There are six landing areas in Itbayat: Paganaman, Chinapuliran, Valanga, Panembatan all on the western side of the island and Mauyen on the southern end and Axtak on the eastern side. The most accessible are the three on the western side followed by Mauyen and Axtak is only used during emergencies and when the westerlies bring in the rough sea in that western portion of Itbayat.

Itbayat is significant in the Austronesian migration because it is the first land that these intrepid indigenous people reached after their migration from Taiwan 2000 B.C. The landing place is believed to be Turungan, which has a cave that is close to the sea and where people can land with great caution, just like any landing place here in Itbayat.

Itbayat has many archeological sites that have barely been studied. Only Turungan and Anaru have been studied seriously by Dr. Peter Bellwood and his international team

The last place to be reached by the Spanish missionaries was Itbayat. The first to reach itbayat was Fr. Francisco de Paula Esteban in 1799 or 113 years after the first missionaries came to Batanes in 1668 and 16 years after the formal annexation of Batanes to the Spanish government in 1783. He found the people living in settlements deep in the forests and far away from each other. Following the guidelines that had been established in order to facilitate the instruction of the natives, Fr. De Paula Esteban put together the original hamlets in four towns. The best places in the island were chosen which is this place. They became the towns of Sta. Rosa de Calububan, Santa Lucia de Kauhauhasan, Sta. Maria de Marapuyo and San Rafael de Iyuan. They still maintained the same patron name saints with a little modernization of the place names but instead of being 4 towns they are now barangays of this lone town of Itbayat.

This town was founded in 1853 by Fr, Vicente Araujo, At that time there were only 45 private houses all made of wood in this centro. We are now in front of the municipal hall. On its left side is the police station. Notice that the municipal building overlooks the town plaza.. On our left is the Catholic Church and convent originally built 1855, by Fr. Araujo. But it was his successors, Fathers Crecencio Polo and Manuel Blasco who undertook the building of a new church of masonry. In 1888, the church was blessed by Fr. Blasco. He also built the new convent and the courthouse which is now the municipal building. It was later renovated to its present look of a more modern facade, by Rev. Fr. Domingo Deniz, O.P., a Spanish Dominican missionary who served as our parish priest for 46 years starting in 1967 until 2013. He was the last Spanish Dominican who left Batanes after the Batanes church ministry was turned over to the Diocesan priests with the installation of Bishop Camilo Gregorio in 2003.

We will now take a quick visit to Raele, the farthest barangay of Itbayat and to the airport. Raele is 9 kilometers from town and before transportation became available people walk to town by walking or riding on horses. Notice that except for Karobooban and Ripused, Itbayat is one undulating plateau.

The owner of the airline that flies the Tuguegarao Basco route attempted to extend his airlines’ service to Itbayat but found the landing very difficult. He said the lack of any hill around the airport makes the small planes subject to winds blowing from all directions that requires a lot of skill, precision and nerve for a safe landing.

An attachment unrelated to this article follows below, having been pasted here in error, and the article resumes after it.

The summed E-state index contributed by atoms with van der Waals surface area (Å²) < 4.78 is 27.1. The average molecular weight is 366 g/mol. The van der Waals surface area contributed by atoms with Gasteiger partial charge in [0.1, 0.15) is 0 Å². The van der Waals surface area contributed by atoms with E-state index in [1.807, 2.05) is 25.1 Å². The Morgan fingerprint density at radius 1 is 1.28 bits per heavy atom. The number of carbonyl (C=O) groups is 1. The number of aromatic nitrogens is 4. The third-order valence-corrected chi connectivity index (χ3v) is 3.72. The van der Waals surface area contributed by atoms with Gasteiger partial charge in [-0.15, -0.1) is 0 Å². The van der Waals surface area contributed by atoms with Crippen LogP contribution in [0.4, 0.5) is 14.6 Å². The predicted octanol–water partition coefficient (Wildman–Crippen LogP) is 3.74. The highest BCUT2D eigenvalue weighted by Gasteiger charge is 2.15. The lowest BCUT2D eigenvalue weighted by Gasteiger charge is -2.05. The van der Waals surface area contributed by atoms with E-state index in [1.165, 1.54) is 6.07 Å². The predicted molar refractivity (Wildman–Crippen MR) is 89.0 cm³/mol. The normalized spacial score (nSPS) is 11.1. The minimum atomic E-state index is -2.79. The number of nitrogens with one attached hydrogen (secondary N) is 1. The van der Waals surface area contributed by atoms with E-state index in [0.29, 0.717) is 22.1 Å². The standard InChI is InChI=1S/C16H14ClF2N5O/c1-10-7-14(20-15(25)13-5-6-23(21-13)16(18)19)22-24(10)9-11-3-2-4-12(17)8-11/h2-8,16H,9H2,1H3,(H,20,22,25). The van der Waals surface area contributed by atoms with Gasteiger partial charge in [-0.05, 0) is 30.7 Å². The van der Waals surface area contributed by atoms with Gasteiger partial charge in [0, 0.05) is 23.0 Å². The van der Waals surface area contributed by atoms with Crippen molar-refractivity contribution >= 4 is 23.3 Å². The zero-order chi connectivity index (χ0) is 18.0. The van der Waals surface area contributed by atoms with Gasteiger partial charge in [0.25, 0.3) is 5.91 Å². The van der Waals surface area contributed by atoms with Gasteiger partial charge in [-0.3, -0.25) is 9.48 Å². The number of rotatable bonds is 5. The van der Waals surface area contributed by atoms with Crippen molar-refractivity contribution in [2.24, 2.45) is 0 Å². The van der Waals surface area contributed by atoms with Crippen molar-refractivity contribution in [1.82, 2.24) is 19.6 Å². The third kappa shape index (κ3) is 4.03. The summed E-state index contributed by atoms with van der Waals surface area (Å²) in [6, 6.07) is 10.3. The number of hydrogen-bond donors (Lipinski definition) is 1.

All along our way, you will find the Vuyavuy tree of the date palm family. This variety is endemic to Batanes and this is what we weave into the suhut or women headgear and for men’s jacket as you have seen in Batan and Sabtang. We also make them into brooms and the ripe fruits are very sweet like their bigger varieties. There are many endemic trees here in Itbayat which have since been brought to Batan and even to the mainland of Luzon like the Arius.

Tomorrow we shall wake-up early to go to Rapang and proceed to Turungan. Both are old settlements and each have their own story to tell. Rapang was one of the old settlement in prehistoric times and has an interesting stone bell which when struck can sound like a beautiful brash bell. It is said to have been used by the early settlers to call the people for a meeting and other important events. It is a very scenic place and we will try to reach it by sunrise for you to see the beauty of the sunrise here in Itbayat.

On the other hand, Turungan is a cave that opens out to the sea. Below are rocks that brave fishermen and sailors can embark and depart. This could be the reason why the Austronesians found it suitable for landing after many days of difficult travel from their place of origin in Taiwan. They built a settlement above the cave but used it as a shelter during typhoons and strong windy days. They had a burial site close to this settlement.

There are many archaeological sites here in Itbayat such as old settlements, boat-shaped burial mounds, caves, and other interesting places. Many have not been given full research studies due to limitations of fund and experts. An anthropology expert, Dr. Richard Engelhardt of UNESCO for Culture and Arts for Asia and the Pacific had wanted to recommend Itbayat in the World Heritage List as a geological and archaeological center, a proof of its rich natural and cultural heritage.
We will not be able to visit many of them unless you decide to extend your stay here for at least a month.

So next time prepare for a longer visit. Then we can explore the many exciting nooks and cranny of Itbayat and its satellite islands to our heart’s content.


Author: Celerina M. Navarro


Blending of Cultures: The Batanes 1686-1898, Macapagal- Llorente;
The Batanes Islands, Fr. Julio Gonzales: Emails of Dr. Peter Bellwood and Dr. Richard Engelhardt: The Geology of Itbayat, Ocampo, Robert et al; Geology if Mt Iraya, Maryannick et al; Personal interviews